I also understand disgruntlement about that from people of other ethnicity. I can understand the change in "to be considered" some other words like 'disadvantaged', but am still resistant.

I prefer support for all from an early age, and enough universities to have space for all who qualify, and a lack of any need to boost any group, be they of one ethnicity, children of alumni, (sports phenoms? dunno, probably), or "generally disadvantaged". Even more astounding, I like my state universities free, like mine was when I went there for some small fee, the only way I could have gone as my father was unemployed most of those years.

(Slips off of soap box)


Nimh's explanation of the poll's usefulness on page 3 helped me past 'This is Lame!' a bit, to say, instead of entirely lame, I think it could have been more thoughtfully and inclusively constructed, with much more nuanced choices.
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Foofie
 
  1  
Reply Wed 11 Jun, 2008 11:20 am
I don't think as many respondents would have taken the survey in some countries, such as some Latin American countries, since race and social class are very much intertwined. The fact that the U.S. allows anyone to become filthy rich does not mean there are no social classes in the U.S. And, some people, due to being socialized to put emphasis on one's social class, cannot think of some groups as true equals - polite, civil interaction, but not really an equal in the social sense, I believe.

But, as Americans, we are supposed to deny social class, and treat all people as equals. I don't think that is being honest about the dirty little secret of social class.

Perhaps, this adds to why some people can only feel comfortable as a registered Democrat, and others only as a registered Republican. On some gut level, I believe the two parties reflect one's attitude towards social class - it exists, or it should be denied as existing.

The question might then be, if social class does exist, can a good education, making a goodly quantity of money, act as a deodorant for one's social class? (Using the British model, that one is born into the social class of one's father - an upper class man is allowed to marry beneath his class, and the children of the marriage have the father's class standing.)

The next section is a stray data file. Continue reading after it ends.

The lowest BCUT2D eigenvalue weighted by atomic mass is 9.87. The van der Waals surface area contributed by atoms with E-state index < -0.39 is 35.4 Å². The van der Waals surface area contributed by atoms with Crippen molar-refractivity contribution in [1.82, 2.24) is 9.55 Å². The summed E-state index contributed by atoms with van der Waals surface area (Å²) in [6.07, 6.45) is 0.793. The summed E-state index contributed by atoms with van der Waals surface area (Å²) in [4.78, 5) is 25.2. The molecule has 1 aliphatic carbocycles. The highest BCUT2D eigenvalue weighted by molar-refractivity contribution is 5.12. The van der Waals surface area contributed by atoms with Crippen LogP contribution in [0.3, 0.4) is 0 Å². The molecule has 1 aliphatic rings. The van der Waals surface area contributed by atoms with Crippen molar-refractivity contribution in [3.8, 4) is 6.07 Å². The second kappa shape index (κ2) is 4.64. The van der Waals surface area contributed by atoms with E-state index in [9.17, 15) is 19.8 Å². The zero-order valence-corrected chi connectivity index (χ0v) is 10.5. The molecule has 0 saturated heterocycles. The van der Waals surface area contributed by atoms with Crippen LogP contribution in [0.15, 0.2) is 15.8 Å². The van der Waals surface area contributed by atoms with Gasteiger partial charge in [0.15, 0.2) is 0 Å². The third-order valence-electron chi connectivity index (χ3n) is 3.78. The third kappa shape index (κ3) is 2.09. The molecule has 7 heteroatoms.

Anyway, since one's attitude relating to race could incorporate one's feelings about social class, the results of this survey can lead to false correlations, and therefore prove nothing that one may think the results prove.
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hanno
 
  1  
Reply Thu 12 Jun, 2008 02:38 pm
Bohne wrote:
I had four A's also.

I used to have a black boyfriend.
Whenever anything went wrong, it was because of racism.
The fact that he could not hold on to a job was NEVER due to his unpunctuality and arrogance.
His brother (also black, obviously) held a management job, apparently without any discrimination problems.

I think there is still discrimination, no doubt, but I think in some cases that I know, racism is too easily used as an excuse for everything.

I think a black American President would be awesome, though!


I hear ya - I used to think any which way it happened it would be awesome when a non-white/male candidate finally made it. But then I'm thinking, look at Martin Luther King, he gets the recognition, and rightly so, but one must wonder, can we all dig it all of a sudden or is some of it differential, like as opposed to Malcolm X (a historical figure I'm all about), because he was easier to take... He wasn't wrong, but he died in 68, The Stones played 'Under My Thumb' at the Altamont, suddenly little whites and little blacks are listening to different music again.

Some people, I think, want racial discord to live on ad-perpetuum, and would take a half-step gladly to have something to bitch about instead of a resolution. Like I heard the other day on MSNBC someone thinks Barack would be a good one to gracefully do-away with affirmative-action. Not that I'm for AA, but is this to be like how sometimes we prefer gender-specific doctors to administer less-impersonal procedures? The risk would be to brush race under the carpet, keep jiggling things around to keep everyone un-dissatisfied rather than get past it and make it a part of our national fabric once and for all.
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snood
 
  0  
Reply Thu 12 Jun, 2008 09:00 pm
And in keeping with that spirit of getting past race, your avatar is a known racist.
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Ticomaya
 
  1  
Reply Thu 12 Jun, 2008 09:28 pm
snood wrote:
And in keeping with that spirit of getting past race, your avatar is a known racist.


So's yours.
0 Replies